How to quickly navigate an unfamiliar makefile

The other day, I was working with an unfamiliar build and I needed to get familiar with it in a hurry. In this case, I was dealing with a makefile generated by the Perl utility h2xs, but the trick I’ll show you here works any time you need to find your way around a new build system, whether it’s something you just downloaded or an internal project you just transferred to.

What I wanted to do was add a few object files to the link command. Here’s the build log, with the link command highlighted:

gcc -c  -I. -D_REENTRANT -D_GNU_SOURCE -DDEBIAN -fno-strict-aliasing -pipe -I/usr/local/include -D_LARGEFILE_SOURCE -D_FILE_OFFSET_BITS=64 -O2 -g   -DVERSION=\"0.01\" -DXS_VERSION=\"0.01\" -fPIC "-I/usr/lib/perl/5.10/CORE"   mylib.c
rm -f blib/arch/auto/mylib/
gcc  -shared -O2 -g -L/usr/local/lib mylib.o   -o blib/arch/auto/mylib/   \
chmod 755 blib/arch/auto/mylib/

Should be easy, right? I just needed to find that command in the makefile and make my changes. Wrong. Read on to see how annotation helped solve this problem.

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The Cloud Two-Step: How do you know what Dev/Test processes to run in the Cloud?

I just came across a piece that Bernard Golden wrote in his CIO blog entitled Dev/Test in the Cloud: Rules for Getting it Right.   He makes a lot of good points including what we see the most successful enterprise development shops doing with the cloud; “Treat the cloud as an extension, not a separation.”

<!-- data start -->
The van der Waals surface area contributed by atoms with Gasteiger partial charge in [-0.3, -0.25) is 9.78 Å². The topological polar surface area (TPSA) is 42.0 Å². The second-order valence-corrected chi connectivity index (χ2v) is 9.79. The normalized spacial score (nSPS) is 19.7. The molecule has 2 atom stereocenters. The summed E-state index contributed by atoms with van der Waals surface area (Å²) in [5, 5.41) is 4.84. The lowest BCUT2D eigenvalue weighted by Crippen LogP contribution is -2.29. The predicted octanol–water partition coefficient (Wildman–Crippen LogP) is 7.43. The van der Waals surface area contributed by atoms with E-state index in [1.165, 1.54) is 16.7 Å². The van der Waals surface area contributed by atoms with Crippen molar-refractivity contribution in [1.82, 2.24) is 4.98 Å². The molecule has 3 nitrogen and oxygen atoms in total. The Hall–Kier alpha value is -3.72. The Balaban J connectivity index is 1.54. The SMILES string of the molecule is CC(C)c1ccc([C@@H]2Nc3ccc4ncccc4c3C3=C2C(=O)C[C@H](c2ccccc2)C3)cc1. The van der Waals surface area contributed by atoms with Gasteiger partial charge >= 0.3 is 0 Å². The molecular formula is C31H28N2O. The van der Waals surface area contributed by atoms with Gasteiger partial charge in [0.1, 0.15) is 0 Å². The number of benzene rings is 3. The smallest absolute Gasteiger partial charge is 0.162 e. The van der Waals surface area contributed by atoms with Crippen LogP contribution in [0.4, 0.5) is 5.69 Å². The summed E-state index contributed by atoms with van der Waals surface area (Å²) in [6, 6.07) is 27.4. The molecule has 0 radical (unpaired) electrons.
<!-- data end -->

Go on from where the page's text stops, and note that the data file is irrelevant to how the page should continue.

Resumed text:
Unfortunately, he does not point out what dev/test tools should be put up in the cloud but simply states “dev/test tasks,” as if it is obvious which ones to migrate.  Let’s see if we can leverage his work to figure which dev/test tasks are cloud-ready in two steps:
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Seven lessons from seven years at Electric Cloud

We wrapped up the 2009 Electric Cloud Customer Summit a couple weeks ago. Like last year, I left refreshed and reinvigorated after hearing so many customers’ stories. Comments like, “Developer builds are now measured in seconds [with Accelerator]. Nobody does local builds anymore,” and, “ElectricAccelerator will give you better performance than you deserve,” really make me feel like all the hard work is worthwhile. But one of my favorite takeaways from the summit was this picture:

From left: Eric Melski, Usman Muzaffar, Sven Delmas, Scott Stanton

That’s the original engineering team at Electric Cloud, still together after more than seven years. It’s unusual to catch us all together in one spot like this though, since we have much different roles at the company now: I’m an Architect; Usman is VP of Product Management; Sven is Director of Engineering; and Scott is the Chief Architect.

When I saw this picture I wondered if I could find a similar shot from sometime in Electric Cloud’s history. Lucky for me we’ve always had a few shutter bugs at the company, so I had a few to choose from.
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